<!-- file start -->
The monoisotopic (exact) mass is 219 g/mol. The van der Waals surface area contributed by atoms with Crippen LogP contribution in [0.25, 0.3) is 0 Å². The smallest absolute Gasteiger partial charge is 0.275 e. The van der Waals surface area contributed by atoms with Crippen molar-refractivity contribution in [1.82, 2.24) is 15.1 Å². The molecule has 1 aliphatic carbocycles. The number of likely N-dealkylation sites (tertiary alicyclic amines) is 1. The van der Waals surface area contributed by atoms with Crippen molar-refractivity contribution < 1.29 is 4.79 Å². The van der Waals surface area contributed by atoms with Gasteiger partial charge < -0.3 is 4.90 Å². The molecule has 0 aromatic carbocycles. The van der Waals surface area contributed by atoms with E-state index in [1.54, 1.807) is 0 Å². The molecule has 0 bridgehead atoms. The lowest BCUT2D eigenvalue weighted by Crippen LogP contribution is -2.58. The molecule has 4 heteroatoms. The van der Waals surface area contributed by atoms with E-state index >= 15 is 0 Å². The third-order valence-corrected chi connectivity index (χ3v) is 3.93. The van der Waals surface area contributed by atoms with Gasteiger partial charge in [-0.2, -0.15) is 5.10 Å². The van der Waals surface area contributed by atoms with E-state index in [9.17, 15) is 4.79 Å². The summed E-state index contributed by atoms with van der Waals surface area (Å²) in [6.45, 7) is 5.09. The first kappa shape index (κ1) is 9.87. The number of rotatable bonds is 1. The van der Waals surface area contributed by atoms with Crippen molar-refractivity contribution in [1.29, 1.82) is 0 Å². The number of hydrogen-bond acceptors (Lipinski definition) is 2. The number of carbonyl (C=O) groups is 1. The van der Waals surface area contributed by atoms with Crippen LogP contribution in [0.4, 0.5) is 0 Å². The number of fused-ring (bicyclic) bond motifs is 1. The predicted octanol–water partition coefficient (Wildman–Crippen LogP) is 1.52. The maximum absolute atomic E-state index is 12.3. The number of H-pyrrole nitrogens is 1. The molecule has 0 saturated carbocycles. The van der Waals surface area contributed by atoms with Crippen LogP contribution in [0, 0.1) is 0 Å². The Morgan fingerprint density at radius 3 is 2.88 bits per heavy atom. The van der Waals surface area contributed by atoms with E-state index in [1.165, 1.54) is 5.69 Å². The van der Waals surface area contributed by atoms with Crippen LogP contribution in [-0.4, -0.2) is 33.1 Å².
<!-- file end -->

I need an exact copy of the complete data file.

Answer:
The monoisotopic (exact) mass is 219 g/mol. The van der Waals surface area contributed by atoms with Crippen LogP contribution in [0.25, 0.3) is 0 Å². The smallest absolute Gasteiger partial charge is 0.275 e. The van der Waals surface area contributed by atoms with Crippen molar-refractivity contribution in [1.82, 2.24) is 15.1 Å². The molecule has 1 aliphatic carbocycles. The number of likely N-dealkylation sites (tertiary alicyclic amines) is 1. The van der Waals surface area contributed by atoms with Crippen molar-refractivity contribution < 1.29 is 4.79 Å². The van der Waals surface area contributed by atoms with Gasteiger partial charge < -0.3 is 4.90 Å². The molecule has 0 aromatic carbocycles. The van der Waals surface area contributed by atoms with E-state index in [1.54, 1.807) is 0 Å². The molecule has 0 bridgehead atoms. The lowest BCUT2D eigenvalue weighted by Crippen LogP contribution is -2.58. The molecule has 4 heteroatoms. The van der Waals surface area contributed by atoms with E-state index >= 15 is 0 Å². The third-order valence-corrected chi connectivity index (χ3v) is 3.93. The van der Waals surface area contributed by atoms with Gasteiger partial charge in [-0.2, -0.15) is 5.10 Å². The van der Waals surface area contributed by atoms with E-state index in [9.17, 15) is 4.79 Å². The summed E-state index contributed by atoms with van der Waals surface area (Å²) in [6.45, 7) is 5.09. The first kappa shape index (κ1) is 9.87. The number of rotatable bonds is 1. The van der Waals surface area contributed by atoms with Crippen molar-refractivity contribution in [1.29, 1.82) is 0 Å². The number of hydrogen-bond acceptors (Lipinski definition) is 2. The number of carbonyl (C=O) groups is 1. The van der Waals surface area contributed by atoms with Crippen LogP contribution in [0.4, 0.5) is 0 Å². The number of fused-ring (bicyclic) bond motifs is 1. The predicted octanol–water partition coefficient (Wildman–Crippen LogP) is 1.52. The maximum absolute atomic E-state index is 12.3. The number of H-pyrrole nitrogens is 1. The molecule has 0 saturated carbocycles. The van der Waals surface area contributed by atoms with Crippen LogP contribution in [0, 0.1) is 0 Å². The Morgan fingerprint density at radius 3 is 2.88 bits per heavy atom. The van der Waals surface area contributed by atoms with E-state index in [1.165, 1.54) is 5.69 Å². The van der Waals surface area contributed by atoms with Crippen LogP contribution in [-0.4, -0.2) is 33.1 Å².